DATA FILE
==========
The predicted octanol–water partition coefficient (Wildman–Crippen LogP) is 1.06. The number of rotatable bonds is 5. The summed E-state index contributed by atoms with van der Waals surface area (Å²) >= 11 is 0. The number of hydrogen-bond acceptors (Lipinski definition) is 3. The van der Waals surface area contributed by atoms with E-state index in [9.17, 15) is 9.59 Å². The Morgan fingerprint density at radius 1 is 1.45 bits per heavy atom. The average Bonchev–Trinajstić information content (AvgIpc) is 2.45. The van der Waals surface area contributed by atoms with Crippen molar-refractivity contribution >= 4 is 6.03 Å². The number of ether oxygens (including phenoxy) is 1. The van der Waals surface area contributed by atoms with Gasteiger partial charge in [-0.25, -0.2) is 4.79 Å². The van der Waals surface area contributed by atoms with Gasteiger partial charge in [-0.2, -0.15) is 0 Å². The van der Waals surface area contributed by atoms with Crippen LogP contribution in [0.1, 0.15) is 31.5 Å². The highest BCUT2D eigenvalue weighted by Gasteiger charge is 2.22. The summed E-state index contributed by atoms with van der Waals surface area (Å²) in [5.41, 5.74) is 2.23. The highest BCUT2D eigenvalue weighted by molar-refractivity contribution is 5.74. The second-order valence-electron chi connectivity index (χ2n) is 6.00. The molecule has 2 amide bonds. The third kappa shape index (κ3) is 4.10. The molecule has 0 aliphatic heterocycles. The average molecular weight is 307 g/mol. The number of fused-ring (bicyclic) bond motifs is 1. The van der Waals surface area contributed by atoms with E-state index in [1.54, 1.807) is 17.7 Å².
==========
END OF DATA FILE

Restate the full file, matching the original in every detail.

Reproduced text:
The predicted octanol–water partition coefficient (Wildman–Crippen LogP) is 1.06. The number of rotatable bonds is 5. The summed E-state index contributed by atoms with van der Waals surface area (Å²) >= 11 is 0. The number of hydrogen-bond acceptors (Lipinski definition) is 3. The van der Waals surface area contributed by atoms with E-state index in [9.17, 15) is 9.59 Å². The Morgan fingerprint density at radius 1 is 1.45 bits per heavy atom. The average Bonchev–Trinajstić information content (AvgIpc) is 2.45. The van der Waals surface area contributed by atoms with Crippen molar-refractivity contribution >= 4 is 6.03 Å². The number of ether oxygens (including phenoxy) is 1. The van der Waals surface area contributed by atoms with Gasteiger partial charge in [-0.25, -0.2) is 4.79 Å². The van der Waals surface area contributed by atoms with Gasteiger partial charge in [-0.2, -0.15) is 0 Å². The van der Waals surface area contributed by atoms with Crippen LogP contribution in [0.1, 0.15) is 31.5 Å². The highest BCUT2D eigenvalue weighted by Gasteiger charge is 2.22. The summed E-state index contributed by atoms with van der Waals surface area (Å²) in [5.41, 5.74) is 2.23. The highest BCUT2D eigenvalue weighted by molar-refractivity contribution is 5.74. The second-order valence-electron chi connectivity index (χ2n) is 6.00. The molecule has 2 amide bonds. The third kappa shape index (κ3) is 4.10. The molecule has 0 aliphatic heterocycles. The average molecular weight is 307 g/mol. The number of fused-ring (bicyclic) bond motifs is 1. The van der Waals surface area contributed by atoms with E-state index in [1.54, 1.807) is 17.7 Å².